(Previously vaguely titled ‘Betwixt the Lines’ in 2013.)

The luxury of being able to lookup the entire history of our kind within seconds of mashing my fingertips on a piece of glass, allows me to confidently muse, “You know what? Maybe we’ve never had it better”. In many ways, I think I’m right – though I’m sure the inventors of ‘the internet’ never anticipated the volume of porn, spam and cat memes that would eventually be transmitted over their revolutionary network of interconnected computers. At least they can rest with the comforting fact that they managed to significantly change the world in their short lifespans.

Let’s face it – our life spans are as small as a single grain of sand on the beach in an evolutionary sense. We each apparently get the chance to work at making a profound impact on the world in that short space – and if you somehow manage to do it, you’ll at least be remembered for your work in a defaced Wikipedia article. Oh, didn’t you get the memo on that? Books have gone the way of the Dodo too. Reading’s all about swiping your disgusting mitts over a piece of glass while you’re sitting on the toilet.

If you’re anything like me, you might actually prefer the forest-based version of whatever you’re reading. I find myself too easily distracted by alternatively flashy and time consuming tasks that can be performed with a tablet to actually do any reading on them. E-Readers are much the same – I’d likely spend my time trying to put Doom II on it instead. And while my purchase of a hard copy might be helping to ruin forests and the natural animal habitats contained therein, at least I get something to put on my bookshelf right?

MarsUniversityWongLibraryLitCollectionDiscs are great. But what good are they if they contain the only schematics for the player you need to read them?

Our excitement regarding the digital frontier has resulted in a huge rush over the last two decades to move from the older methods of paper-wasting, entirely to computer based methods of getting at information. Never mind the negative environmental impact of mining the rare minerals used to make your iPhone, we saved some forests! Yay! The only reason we know about much of our history is because a physical copy existed somewhere on the Earth to be found by a new generation. We’re already having problems reading older computer discs and file formats from a decade ago – imagine what that problem’s going to be like in fifty years from now. In the future it could be like your witty cat meme never existed.

The digital black-hole is a real thing. Sure, the advent of computers and mobile technology has helped in ways we never could have conceived years ago – I just think this rush to do away with any physical copies of our work in this life is going to backfire in terms of collating our history in the future. I recently came into possession of my late Nana’s writings, most of which were typewritten, though she did have a computer. If she lived in this generation, that work simply wouldn’t exist or would possibly be on an unreadable disc. Her ancient computer was likely disposed of years ago – it may have contained many more unprinted writings that I could have attempted to retrieve today. But alas, they’re lost forever.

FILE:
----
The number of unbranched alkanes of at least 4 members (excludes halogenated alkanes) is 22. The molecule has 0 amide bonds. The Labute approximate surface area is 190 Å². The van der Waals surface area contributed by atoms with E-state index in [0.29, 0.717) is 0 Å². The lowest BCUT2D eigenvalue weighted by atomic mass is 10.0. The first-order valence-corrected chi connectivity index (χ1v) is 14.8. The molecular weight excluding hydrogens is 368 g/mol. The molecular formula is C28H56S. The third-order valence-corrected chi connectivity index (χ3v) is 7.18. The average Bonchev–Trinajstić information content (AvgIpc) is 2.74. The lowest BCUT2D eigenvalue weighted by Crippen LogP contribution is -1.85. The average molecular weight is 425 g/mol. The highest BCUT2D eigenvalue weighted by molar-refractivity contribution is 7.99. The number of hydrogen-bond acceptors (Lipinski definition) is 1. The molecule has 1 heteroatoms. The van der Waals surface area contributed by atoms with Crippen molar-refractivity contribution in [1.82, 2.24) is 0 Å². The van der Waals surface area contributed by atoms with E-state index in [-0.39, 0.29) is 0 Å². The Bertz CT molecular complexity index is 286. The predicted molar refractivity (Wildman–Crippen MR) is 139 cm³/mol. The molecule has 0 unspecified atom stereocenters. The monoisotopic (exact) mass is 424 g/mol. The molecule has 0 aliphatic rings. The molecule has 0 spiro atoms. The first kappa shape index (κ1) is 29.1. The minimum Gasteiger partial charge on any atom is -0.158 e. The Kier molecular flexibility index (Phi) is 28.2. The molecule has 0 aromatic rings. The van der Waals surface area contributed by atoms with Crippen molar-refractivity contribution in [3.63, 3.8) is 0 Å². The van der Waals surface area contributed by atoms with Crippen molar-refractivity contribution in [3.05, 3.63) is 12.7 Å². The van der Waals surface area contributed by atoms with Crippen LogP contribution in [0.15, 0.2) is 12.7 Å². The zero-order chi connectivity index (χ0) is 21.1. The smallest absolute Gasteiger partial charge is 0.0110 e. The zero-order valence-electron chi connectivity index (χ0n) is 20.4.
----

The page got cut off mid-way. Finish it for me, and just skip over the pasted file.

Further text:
That harsh reality aside, the advent of turning digital has forever changed how we interact on a one-to-one basis. What was once a very personal, thought provoking, handwritten, stamped and posted letter is now an abbreviated mess of poor grammar and misspellings sent instantly alongside a myriad of blatant pyramid schemes and chain-letters. Some people probably still write physical love letters to each other, but future generations of family will likely never stumble over your loving emails when you die.

755725_height370_width518“They always did say the pen was mightier than the sword”

“Well thanks to me, they were right!”

In the case of my departed relative, her life was packed up and reduced into a couple of plastic storage tubs essentially waiting for me to find and pick through. Try doing that to a RAID array.

This problem obviously goes further than merely losing a pile of emails containing ‘LOL-Cats’ and shit abbreviations. The pervasiveness of mobile internet has both improved and negatively affected our lives. How many parties have you been to where the social interaction degenerates into a group of people standing around their glowing mobile phone screens? Someone once boasted to me about how the number of Instagram followers he had increased while he was standing there apparently talking to me. I have two problems with this: 1) I was apparently engaged in a actual one-on-one conversation with the person in question, and 2) WHO CARES ABOUT HOW MANY INSTAGRAM FOLLOWERS YOU HAVE?!?!?!?!

I could have rebutted with the fact my anonymous Facebook side-project had 1400 followers at the time, but I digress;

In between ignored posts about being lonely or other cries for attention in between pictures of their most recent meal, people often whine on Facebook about how they’ve managed to lose a ‘lifetime’ of photos because they were stupid enough to have one digital copy. Imagine that situation but apply it to everything we’ve done in the digital age. That’s where we’re at. Clouds disappear, and so too can our ‘lives’ with them.

Mum Text“Mum’s on Prepaid” – by Sam Mortimer.

See! Her phone doesn’t even bother to try and auto-correct “cal”.

Instead of worrying about your online persona and stressing over whether your friends are actually ignoring you, having stared at their “Seen x:xx pm” notification for hours – just start printing everything out so your grandchildren can judge your meaningless online life as if it were your actual one.

Psst… wanna know a secret?… IT IS OUR LIVES!

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